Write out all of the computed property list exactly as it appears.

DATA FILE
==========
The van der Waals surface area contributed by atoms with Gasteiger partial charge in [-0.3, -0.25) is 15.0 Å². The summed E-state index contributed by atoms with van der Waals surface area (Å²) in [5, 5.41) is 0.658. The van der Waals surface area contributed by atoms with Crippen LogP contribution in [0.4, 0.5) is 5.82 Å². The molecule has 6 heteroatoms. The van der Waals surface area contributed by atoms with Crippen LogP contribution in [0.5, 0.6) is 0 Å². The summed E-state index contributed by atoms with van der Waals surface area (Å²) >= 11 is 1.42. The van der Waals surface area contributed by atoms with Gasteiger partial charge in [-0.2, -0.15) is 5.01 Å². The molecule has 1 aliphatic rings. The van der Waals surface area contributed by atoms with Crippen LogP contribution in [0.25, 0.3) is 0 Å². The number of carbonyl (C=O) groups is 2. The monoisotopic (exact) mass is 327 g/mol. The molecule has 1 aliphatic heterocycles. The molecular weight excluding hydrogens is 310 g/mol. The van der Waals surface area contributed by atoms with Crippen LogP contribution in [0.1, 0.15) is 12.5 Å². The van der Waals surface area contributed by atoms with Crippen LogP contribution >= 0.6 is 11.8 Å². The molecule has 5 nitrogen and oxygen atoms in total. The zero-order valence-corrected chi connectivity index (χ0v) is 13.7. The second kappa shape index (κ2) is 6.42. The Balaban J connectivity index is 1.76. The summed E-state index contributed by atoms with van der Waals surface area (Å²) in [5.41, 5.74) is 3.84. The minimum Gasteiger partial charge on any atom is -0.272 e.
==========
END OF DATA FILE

The van der Waals surface area contributed by atoms with Gasteiger partial charge in [-0.3, -0.25) is 15.0 Å². The summed E-state index contributed by atoms with van der Waals surface area (Å²) in [5, 5.41) is 0.658. The van der Waals surface area contributed by atoms with Crippen LogP contribution in [0.4, 0.5) is 5.82 Å². The molecule has 6 heteroatoms. The van der Waals surface area contributed by atoms with Crippen LogP contribution in [0.5, 0.6) is 0 Å². The summed E-state index contributed by atoms with van der Waals surface area (Å²) >= 11 is 1.42. The van der Waals surface area contributed by atoms with Gasteiger partial charge in [-0.2, -0.15) is 5.01 Å². The molecule has 1 aliphatic rings. The van der Waals surface area contributed by atoms with Crippen LogP contribution in [0.25, 0.3) is 0 Å². The number of carbonyl (C=O) groups is 2. The monoisotopic (exact) mass is 327 g/mol. The molecule has 1 aliphatic heterocycles. The molecular weight excluding hydrogens is 310 g/mol. The van der Waals surface area contributed by atoms with Crippen LogP contribution in [0.1, 0.15) is 12.5 Å². The van der Waals surface area contributed by atoms with Crippen LogP contribution >= 0.6 is 11.8 Å². The molecule has 5 nitrogen and oxygen atoms in total. The zero-order valence-corrected chi connectivity index (χ0v) is 13.7. The second kappa shape index (κ2) is 6.42. The Balaban J connectivity index is 1.76. The summed E-state index contributed by atoms with van der Waals surface area (Å²) in [5.41, 5.74) is 3.84. The minimum Gasteiger partial charge on any atom is -0.272 e.